Sen.se's cookies are on sale on the company's website for $299, slightly higher than expected.
Finally, several devices launched as expected without changing much since their CES 2014 announcement:
Razer, an electronics company that’s previously produced laptops, tablets, and gaming peripherals, announced a “smart band” called Nabu. The device pairs with a smartphone to display incoming calls and messages. It features two screens — one on the top of the band and one on the bottom — and contains an accelerometer and an altimeter to collect fitness data.
The device went through three waves of pre-orders in 2014. Since announcing the Razer Nabu, the company developed Razer Nabu X, which just sold out of its first wave of pre-orders.
Virgin Pulse, the corporate wellness and engagement company formerly known as Virgin HealthMiles, launched its own proprietary activity tracker called the Virgin Pulse Max at CES in Las Vegas. The Max device is a small black box with a screen that can be clipped onto a belt or worn on the wrist. Although the tracker can sync via Bluetooth with a smartphone, it can also connect via USB to a computer to accommodate users who don’t have smartphones. The device tracks steps taken, calories burned, distance travelled, and active minutes. The company added that a firmware update system would allow the company to add sleep tracking in the future.
Virgin's device was available at time of announcement, and the sleep feature has since been added.
Withings announced two new products which it plans launch in 2014: a Bluetooth-enabled update of the company’s upper arm blood pressure cuff and a two part sleep tracking system. The sleep system, called Withings Aura, consists of a sensor placed in the user’s bed and a bedside device that serves as both lamp and alarm clock. The new cuff had a CE Mark and was already on sale in Europe, but it was still awaiting FDA clearance. The Withings Aura system was set to launch in the spring with a starting price of $299, the company said.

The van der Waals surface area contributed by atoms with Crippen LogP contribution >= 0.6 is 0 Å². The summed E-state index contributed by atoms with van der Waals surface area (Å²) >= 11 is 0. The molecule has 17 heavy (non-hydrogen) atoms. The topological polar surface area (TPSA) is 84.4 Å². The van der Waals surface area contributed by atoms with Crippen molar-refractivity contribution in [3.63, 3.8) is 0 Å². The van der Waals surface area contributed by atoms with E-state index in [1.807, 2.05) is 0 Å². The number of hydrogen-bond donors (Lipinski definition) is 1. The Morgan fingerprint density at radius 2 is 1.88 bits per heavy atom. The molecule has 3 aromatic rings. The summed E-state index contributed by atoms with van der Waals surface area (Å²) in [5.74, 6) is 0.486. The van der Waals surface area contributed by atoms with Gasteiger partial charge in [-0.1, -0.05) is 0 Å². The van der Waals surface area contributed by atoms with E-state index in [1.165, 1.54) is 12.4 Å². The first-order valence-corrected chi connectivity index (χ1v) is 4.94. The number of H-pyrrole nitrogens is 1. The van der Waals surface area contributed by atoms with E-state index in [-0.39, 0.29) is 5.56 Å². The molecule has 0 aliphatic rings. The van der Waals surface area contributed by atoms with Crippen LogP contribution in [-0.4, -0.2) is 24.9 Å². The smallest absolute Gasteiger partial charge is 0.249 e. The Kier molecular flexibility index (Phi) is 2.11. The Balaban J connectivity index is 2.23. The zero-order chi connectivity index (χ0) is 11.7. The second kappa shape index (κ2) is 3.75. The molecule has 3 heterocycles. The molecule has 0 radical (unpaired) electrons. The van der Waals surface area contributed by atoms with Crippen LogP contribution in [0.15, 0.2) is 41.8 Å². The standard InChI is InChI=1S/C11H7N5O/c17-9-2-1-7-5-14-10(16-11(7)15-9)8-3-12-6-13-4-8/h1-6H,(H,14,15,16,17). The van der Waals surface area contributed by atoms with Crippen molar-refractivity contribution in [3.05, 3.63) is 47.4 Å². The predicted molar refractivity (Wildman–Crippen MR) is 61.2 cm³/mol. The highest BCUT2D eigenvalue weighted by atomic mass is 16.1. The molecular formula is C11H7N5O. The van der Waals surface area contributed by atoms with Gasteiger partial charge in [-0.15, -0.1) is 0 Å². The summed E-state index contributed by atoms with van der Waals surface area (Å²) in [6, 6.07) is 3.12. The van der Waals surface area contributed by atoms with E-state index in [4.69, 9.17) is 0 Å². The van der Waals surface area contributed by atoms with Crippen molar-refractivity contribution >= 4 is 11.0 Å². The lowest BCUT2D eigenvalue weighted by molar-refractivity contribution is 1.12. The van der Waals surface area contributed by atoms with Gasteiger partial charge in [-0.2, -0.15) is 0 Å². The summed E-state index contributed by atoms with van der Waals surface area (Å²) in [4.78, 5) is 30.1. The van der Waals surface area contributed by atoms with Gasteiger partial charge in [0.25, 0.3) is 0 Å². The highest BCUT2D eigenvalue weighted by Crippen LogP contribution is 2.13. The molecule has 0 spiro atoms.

Posture startup Lumo Body Tech announced a new device, Life, which is considerably smaller than its predecessor, and instead of taking the form factor of a belt, the new device uses a magnetic clasp to clip to the wearer’s clothing. Lumo said Lift would cost between $59 and $79 during an upcoming crowdfunding campaign and more than that at retail. The company aimed to begin shipping the device by the summer.
Lumo Lift launched this year and now costs $99.
Garmin unveiled the Garmin vivoki, a small, clip-on, water-resistant activity monitor for employers. Vivoki will connect to Garmin’s app and online community, called Garmin Connect, which already syncs with existing Garmin devices. The new device also integrates with the API Garmin made available last fall.
The device launched earlier this year, and since then, Garmin has unveiled a new offering for employers, called the Garmin Connect wellness portal, to help them manage their corporate wellness programs. The portal is powered by the same technology behind Garmin Connect, a direct-to-consumer portal that allows users to sync Garmin activity tracker data, view training plans, and interact with the Garmin Connect community.